Japanese Maples (Acers) in the Garden

Japanese Garden Design

Photo showing some maples in the spring, with flowering azaleasWhen it comes to adding plants to an oriental garden, nothing says Japan more than a large and delicate Japanese maple, with many, many different varieties of 'acers' being available, most of which belong to the 'acer palmatum' family.

Single and multi-trunked trees are equally popular, although you can probably expect to pay a little more for the latter.

Ideal Soil Conditions

Most Japanese maples are extremely hardy and will happily tolerate frosts, although they all have something in common - they prefer a soil that drains well. In fact, maples can suffer or even die if they are sitting in water during a wet winter.

Picture of green and red maples growing alongside a meandering streamThese plants tend to prefer an ericaceous soil (acidic), although they will tolerate neutral and even slightly alkaline soils, especially when they are well looked after. By adding plenty of organic matter and mulching well each year, the acidity of the soil can be increased if required.

Since their root systems are fairly shallow, acers welcome plenty of water and feeding during a hot summer, and if the soil dries out for long, the leaves may start to dry up. If this happens during the growing season, cut off any damaged leaves, ensuring that the leaf stalk remains intact (so that the bud at the base is not damaged). The tree will soon thank you with a set of fresh leaves.

If you are unable to plant your tree in the ground, then rest assured that maples respond well to container growing, benefitting from repotting and possibly root pruning every few years.

Picture of acers growing in the garden, in full sun

Full Sun or Shade?

Garden centres often state that Japanese maples require medium to heavy shade in order for them to thrive. However, most varieties will happily grow in full sun, even in a south-facing garden, as long as they are looked after properly and watered regularly. In order for a purple maple (such as 'acer palmatum atropurpureum') to have deep red / purple leaves, it requires a certain amount of sunshine, and if grown in heavy shade, the leaves will quickly become quite green or bronze.

If you have just purchased a maple tree that is used to a shady spot and then plant it straight out into strong sunshine, this new sunny position may ultimately result in scorching. It should therefore be gradually acclimatised to its new spot over several days.

There are, of course, some rather delicate species of maples that will not appreciate an exposed position, with many cultivars that feature finely cut dissected green leaves falling into this category. Acers such as these will benefit from a more sheltered spot, perhaps beneath the dappled canopy of a taller tree.

Image of maples growing alongside a large koi pond

Characteristics and Seasonal Foliage Colour

When purchasing your Japanese maple, try to buy a large(ish) tree, since larger acers tend to be far more robust than small seedlings, which can soon die if mistreated. Factors to consider are not only size and shape, but also the colour of the leaves in the spring and autumn. Maples are renowned for their bright, fiery reds and oranges in the autumn, with 'acer palmatum osakazuki' putting on an especially reliable display of scarlet red leaves in the fall.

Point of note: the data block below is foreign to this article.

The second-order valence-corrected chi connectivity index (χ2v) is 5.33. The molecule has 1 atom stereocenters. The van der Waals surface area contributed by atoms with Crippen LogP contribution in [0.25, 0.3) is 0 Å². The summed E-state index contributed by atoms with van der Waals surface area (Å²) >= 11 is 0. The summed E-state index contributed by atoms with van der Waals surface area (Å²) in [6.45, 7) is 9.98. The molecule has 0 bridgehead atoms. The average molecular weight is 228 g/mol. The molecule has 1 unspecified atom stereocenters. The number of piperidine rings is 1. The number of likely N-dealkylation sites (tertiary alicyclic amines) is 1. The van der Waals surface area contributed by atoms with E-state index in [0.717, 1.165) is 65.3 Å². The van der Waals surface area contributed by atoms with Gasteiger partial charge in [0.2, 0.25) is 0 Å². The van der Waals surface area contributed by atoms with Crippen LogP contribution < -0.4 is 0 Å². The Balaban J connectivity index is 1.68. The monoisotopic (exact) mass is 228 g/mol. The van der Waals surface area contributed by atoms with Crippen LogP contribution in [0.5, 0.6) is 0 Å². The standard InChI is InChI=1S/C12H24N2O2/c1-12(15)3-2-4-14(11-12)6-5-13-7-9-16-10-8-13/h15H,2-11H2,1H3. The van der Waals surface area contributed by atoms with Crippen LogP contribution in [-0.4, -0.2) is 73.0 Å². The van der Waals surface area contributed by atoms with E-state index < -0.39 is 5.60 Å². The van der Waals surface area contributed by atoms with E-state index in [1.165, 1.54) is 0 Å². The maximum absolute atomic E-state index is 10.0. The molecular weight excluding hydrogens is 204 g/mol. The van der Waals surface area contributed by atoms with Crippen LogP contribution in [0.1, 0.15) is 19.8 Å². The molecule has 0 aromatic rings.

Other trees may boast yellow and paler orange foliage when the fall arrives, although for the very best autumn colour, a wet and sunny summer, as well as a frosty autumn, are certainly contributing factors. Some years, the autumnal colours of a certain acer tree will vary greatly, being yellow one year and then scarlet red the next. 'Deshojo' and 'Beni Maiko' varieties of acer palmatum are a good choice where spring colour is required, since their leaves emerge a shocking pink / red. This eye-catching spring colour can remain for several months, before the leaves finally turn green for the summer.

View of pink acer palmatum foliage in the springtime


Most 'fancy' varieties of Japanese maple are not strong enough to grow on their own set of roots and they are therefore propogated by grafting onto a vigorous 'acer palmatum' rootstock. Grafting is also necessary to keep varieties pure, as they don't tend to grow true from seed, with many variations when it comes to seedling leaf size, shape and colour.

Basic acer palmatum trees, including atropurpureum, can be propogated by seed, cuttings and air layerings of surprisingly large branches, which usually root adequately in just six or seven weeks.

Photo of purple 'Skeeter's Broom' acer palmatum tree growing in a glazed pot, in an oriental garden


Popular varieties of Japanese maple (acer palmatum) include:
  • Atropurpureum
  • Beni Otake
  • Bloodgood
  • Burgundy Lace (dissectum)
  • Crimson Queen (dissectum)
  • Deshojo
  • Fireglow
  • Garnet (dissectum)
  • Inabe Shidare (dissectum)
  • Kashima
  • Katsura
  • Orange Dream
  • Osakazuki
  • Pink Filigree (dissectum)
  • Red Pygmy
  • Sango-Kaku
  • Sango-Kaku / Senkaki (coral bark)
  • Seiryu (dissectum)
  • Shishigashira
  • Shojo Nomura
  • Skeeter's Broom
  • Tamukeyama (dissectum)
  • Trompenburg
  • Viridis (dissectum)
Other varieties include:
  • Acer Buergerianum (trident maple)
  • Acer Davidii (snakebark maple / Pere David's)
  • Acer Japonicum (downy Japanese maple)
  • Acer Shirasawanum (fullmoon maple)